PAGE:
President's Report to the Board of Trustees

The following remarks were delivered during public session of The Ohio State University Board of Trustees on Thursday, February 22, 2024.

Six months ago today — August 22 of 2023 — I sat with you and stood with you in this very room as you announced my appointment as your 17th president of The Ohio State University.

It’s a day I’ll never forget, and it’s amazing to be here, exactly six months to the day, for my first meeting with you.

So, I join you now, as Chair Fujita said — 53 days into the job — I am proud to say that I’m more excited and humbled than ever to be a Buckeye.

Lynda and I have been moved deeply by the warm welcome we’ve received. Our campuses, greater Columbus, and the state of Ohio already feel like home. The more we experience of Ohio State, the more we’re convinced that this is where we’re supposed to be.

As I told this board on 22 August 2023, I was drawn to Ohio State because its commitment to service parallels my own — because it operates at the highest levels of academics, research and scholarship, patient care, the arts, athletics and more.

This university has a unique potential to bring people together and to solve complex challenges.

The Wolfe family is an amazing example of this.

On Monday, I had the honor of joining Dr. John Warner and many of you to announce a $50 million gift from the Wolfes to support the Wexner Medical Center’s new hospital tower. We’re grateful to Mrs. Ann Wolfe and her entire family for this remarkable investment and for all they continue to do for Ohio State.

During my first eight weeks, I’ve been working to wrap my arms around this place and get a sense of those we serve. I’ve been listening and learning, and I remain committed to earning the trust of the Ohio State community.

To do that, I’ve been engaging with many constituents and stakeholders.

I’ve met with leadership of our students, faculty and staff; our college deans; and the University Senate. I’ve engaged with community partners, industry and elected leaders. And I’ve met some of the people who make the campus run so seamlessly — from the crew in Dining Services to the team in the Buck ID office during my first day on campus.

Along the way, I’m beginning to get a sense of what it’s really like to be a Buckeye.

I feel the passion people have here for this university.

I’m cheering on our student-athletes. I’ve been at a lot of sporting events already. My very first one was to be able to drop the puck for our men’s hockey team against Notre Dame. And they beat Notre Dame that night, so they keep inviting me back.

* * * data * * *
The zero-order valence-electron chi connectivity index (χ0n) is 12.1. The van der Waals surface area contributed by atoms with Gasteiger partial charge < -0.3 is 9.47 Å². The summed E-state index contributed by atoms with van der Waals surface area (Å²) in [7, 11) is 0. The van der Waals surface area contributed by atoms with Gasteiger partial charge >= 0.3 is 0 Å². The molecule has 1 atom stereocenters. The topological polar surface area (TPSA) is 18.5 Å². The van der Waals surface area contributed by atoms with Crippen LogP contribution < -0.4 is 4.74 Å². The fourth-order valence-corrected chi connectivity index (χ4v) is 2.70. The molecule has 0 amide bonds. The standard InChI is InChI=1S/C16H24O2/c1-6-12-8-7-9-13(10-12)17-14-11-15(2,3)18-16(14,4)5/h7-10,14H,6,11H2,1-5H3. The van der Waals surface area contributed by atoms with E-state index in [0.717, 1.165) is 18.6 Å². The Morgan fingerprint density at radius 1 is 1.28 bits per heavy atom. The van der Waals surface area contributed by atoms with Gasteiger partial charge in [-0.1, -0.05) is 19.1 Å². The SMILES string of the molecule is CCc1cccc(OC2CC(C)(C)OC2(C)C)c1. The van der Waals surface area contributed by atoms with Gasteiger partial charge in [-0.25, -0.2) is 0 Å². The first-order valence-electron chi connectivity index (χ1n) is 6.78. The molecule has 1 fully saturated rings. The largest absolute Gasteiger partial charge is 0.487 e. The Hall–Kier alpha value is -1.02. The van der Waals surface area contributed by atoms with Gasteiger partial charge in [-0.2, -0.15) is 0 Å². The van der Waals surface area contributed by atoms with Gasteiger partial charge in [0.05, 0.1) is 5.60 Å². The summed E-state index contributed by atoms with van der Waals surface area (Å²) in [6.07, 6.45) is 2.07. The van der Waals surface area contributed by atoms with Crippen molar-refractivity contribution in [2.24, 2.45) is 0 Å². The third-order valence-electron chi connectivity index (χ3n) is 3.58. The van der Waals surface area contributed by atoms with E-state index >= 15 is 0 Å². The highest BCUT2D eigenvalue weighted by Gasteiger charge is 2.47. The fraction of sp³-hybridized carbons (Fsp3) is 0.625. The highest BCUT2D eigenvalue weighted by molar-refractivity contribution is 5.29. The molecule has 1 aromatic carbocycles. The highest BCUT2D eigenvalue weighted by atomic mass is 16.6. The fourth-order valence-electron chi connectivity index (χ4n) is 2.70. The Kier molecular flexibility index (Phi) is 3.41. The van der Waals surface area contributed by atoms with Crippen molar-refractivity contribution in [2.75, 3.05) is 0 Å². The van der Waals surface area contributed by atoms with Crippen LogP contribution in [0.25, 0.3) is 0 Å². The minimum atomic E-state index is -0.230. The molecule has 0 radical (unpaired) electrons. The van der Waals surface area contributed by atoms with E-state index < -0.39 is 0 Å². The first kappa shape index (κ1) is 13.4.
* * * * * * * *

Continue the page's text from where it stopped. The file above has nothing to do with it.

I had a chance to sing “Carmen Ohio” with many of our students last month at the Ohio Union. It was an experience I’ll never forget.

I’m learning what it’s really like to be a part of the Ohio State community and building relationships with people in every corner of it.

I’m also making sure we have the right team in place to take this community, and the impact we have, to the next level.

To that end, I know you’ll join me in welcoming Ross Bjork to Buckeye Nation as our next senior vice president and athletics director.

I’ve said it many times before: There’s no replacing Gene Smith. Throughout the search, the goal was to find someone who will build on his amazing legacy, support student-athletes and keep our amazing momentum going. Ross is the right person to do just that.

In another important area of the university, I was pleased to name Katie Hall as the senior vice president for talent, culture, and human resources. Katie’s been an outstanding partner to the Ohio State community for 24 years, and she’s led our HR operation on an interim basis since last spring.

I’m excited to work with both her and Ross to make this remarkable university even greater in the future. And I’m thankful to you, the board, as we bring them aboard. 

The search for Ohio State’s next provost also remains a significant area of focus. This is important for the university. And I want to say thank you, right up front, to Dr. Karla Zadnik, who’s acting as our interim and doing an amazing job in that important leadership role as this process unfolds.

Earlier this month, I was pleased to meet with the Intel CEO, Pat Gelsinger, out in Santa Clara, California, to reaffirm Ohio State’s partnership with the company. Their investment here in Ohio is a huge opportunity, and we are committed to their success — and the success of the semiconductor industry — right here in our state.

In January, we hosted Governor Mike DeWine on campus to announce the new SOAR Study. Backed by $20 million in state funding, the effort aims to better understand and address the root causes of addiction and mental illness. It’s a statewide study that’s going to be based right here at the Wexner Medical Center.

I want to say thank you to Trustee Brad Kastan and medical center board member Bobby Schottenstein for joining us for that special announcement. I also want to point out that that SOAR Study is the first of its kind in any state in the entire United States.

We’re also grateful to the State of Ohio for $2.5 million in funding to expand mental health support for our students. This university is already doing great work in this space, and I’m thrilled that we’re going to be able to do more of it with the support of Governor DeWine and the Ohio General Assembly.